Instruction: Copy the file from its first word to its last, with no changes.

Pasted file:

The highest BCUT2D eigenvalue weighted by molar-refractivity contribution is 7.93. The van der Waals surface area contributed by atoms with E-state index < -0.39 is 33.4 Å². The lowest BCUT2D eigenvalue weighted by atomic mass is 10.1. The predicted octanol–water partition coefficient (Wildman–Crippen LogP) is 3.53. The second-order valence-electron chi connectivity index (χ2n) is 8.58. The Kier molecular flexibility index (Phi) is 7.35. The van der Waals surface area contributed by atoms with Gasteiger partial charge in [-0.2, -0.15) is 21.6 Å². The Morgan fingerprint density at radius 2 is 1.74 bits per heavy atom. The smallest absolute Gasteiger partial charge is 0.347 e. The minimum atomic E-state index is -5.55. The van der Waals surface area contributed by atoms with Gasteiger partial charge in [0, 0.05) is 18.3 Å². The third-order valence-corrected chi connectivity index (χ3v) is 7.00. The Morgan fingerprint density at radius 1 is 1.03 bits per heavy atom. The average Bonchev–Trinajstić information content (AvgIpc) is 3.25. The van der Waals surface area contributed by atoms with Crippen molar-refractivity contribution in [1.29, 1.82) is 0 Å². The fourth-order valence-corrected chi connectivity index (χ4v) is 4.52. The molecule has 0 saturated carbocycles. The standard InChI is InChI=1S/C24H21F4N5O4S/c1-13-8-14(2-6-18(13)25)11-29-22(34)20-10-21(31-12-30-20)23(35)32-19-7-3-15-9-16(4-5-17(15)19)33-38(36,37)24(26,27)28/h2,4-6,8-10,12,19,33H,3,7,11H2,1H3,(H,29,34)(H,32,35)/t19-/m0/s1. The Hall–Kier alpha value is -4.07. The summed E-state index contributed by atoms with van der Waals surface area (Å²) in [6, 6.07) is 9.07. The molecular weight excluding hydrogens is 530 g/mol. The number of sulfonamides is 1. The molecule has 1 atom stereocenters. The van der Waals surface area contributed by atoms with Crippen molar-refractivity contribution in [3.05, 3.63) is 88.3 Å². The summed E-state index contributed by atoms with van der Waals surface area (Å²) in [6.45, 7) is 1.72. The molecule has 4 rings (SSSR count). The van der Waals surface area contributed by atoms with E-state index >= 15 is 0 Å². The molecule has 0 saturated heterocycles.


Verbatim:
The highest BCUT2D eigenvalue weighted by molar-refractivity contribution is 7.93. The van der Waals surface area contributed by atoms with E-state index < -0.39 is 33.4 Å². The lowest BCUT2D eigenvalue weighted by atomic mass is 10.1. The predicted octanol–water partition coefficient (Wildman–Crippen LogP) is 3.53. The second-order valence-electron chi connectivity index (χ2n) is 8.58. The Kier molecular flexibility index (Phi) is 7.35. The van der Waals surface area contributed by atoms with Gasteiger partial charge in [-0.2, -0.15) is 21.6 Å². The Morgan fingerprint density at radius 2 is 1.74 bits per heavy atom. The smallest absolute Gasteiger partial charge is 0.347 e. The minimum atomic E-state index is -5.55. The van der Waals surface area contributed by atoms with Gasteiger partial charge in [0, 0.05) is 18.3 Å². The third-order valence-corrected chi connectivity index (χ3v) is 7.00. The Morgan fingerprint density at radius 1 is 1.03 bits per heavy atom. The average Bonchev–Trinajstić information content (AvgIpc) is 3.25. The van der Waals surface area contributed by atoms with Crippen molar-refractivity contribution in [1.29, 1.82) is 0 Å². The fourth-order valence-corrected chi connectivity index (χ4v) is 4.52. The molecule has 0 saturated carbocycles. The standard InChI is InChI=1S/C24H21F4N5O4S/c1-13-8-14(2-6-18(13)25)11-29-22(34)20-10-21(31-12-30-20)23(35)32-19-7-3-15-9-16(4-5-17(15)19)33-38(36,37)24(26,27)28/h2,4-6,8-10,12,19,33H,3,7,11H2,1H3,(H,29,34)(H,32,35)/t19-/m0/s1. The Hall–Kier alpha value is -4.07. The summed E-state index contributed by atoms with van der Waals surface area (Å²) in [6, 6.07) is 9.07. The molecular weight excluding hydrogens is 530 g/mol. The number of sulfonamides is 1. The molecule has 1 atom stereocenters. The van der Waals surface area contributed by atoms with Crippen molar-refractivity contribution in [3.05, 3.63) is 88.3 Å². The summed E-state index contributed by atoms with van der Waals surface area (Å²) in [6.45, 7) is 1.72. The molecule has 4 rings (SSSR count). The van der Waals surface area contributed by atoms with E-state index >= 15 is 0 Å². The molecule has 0 saturated heterocycles.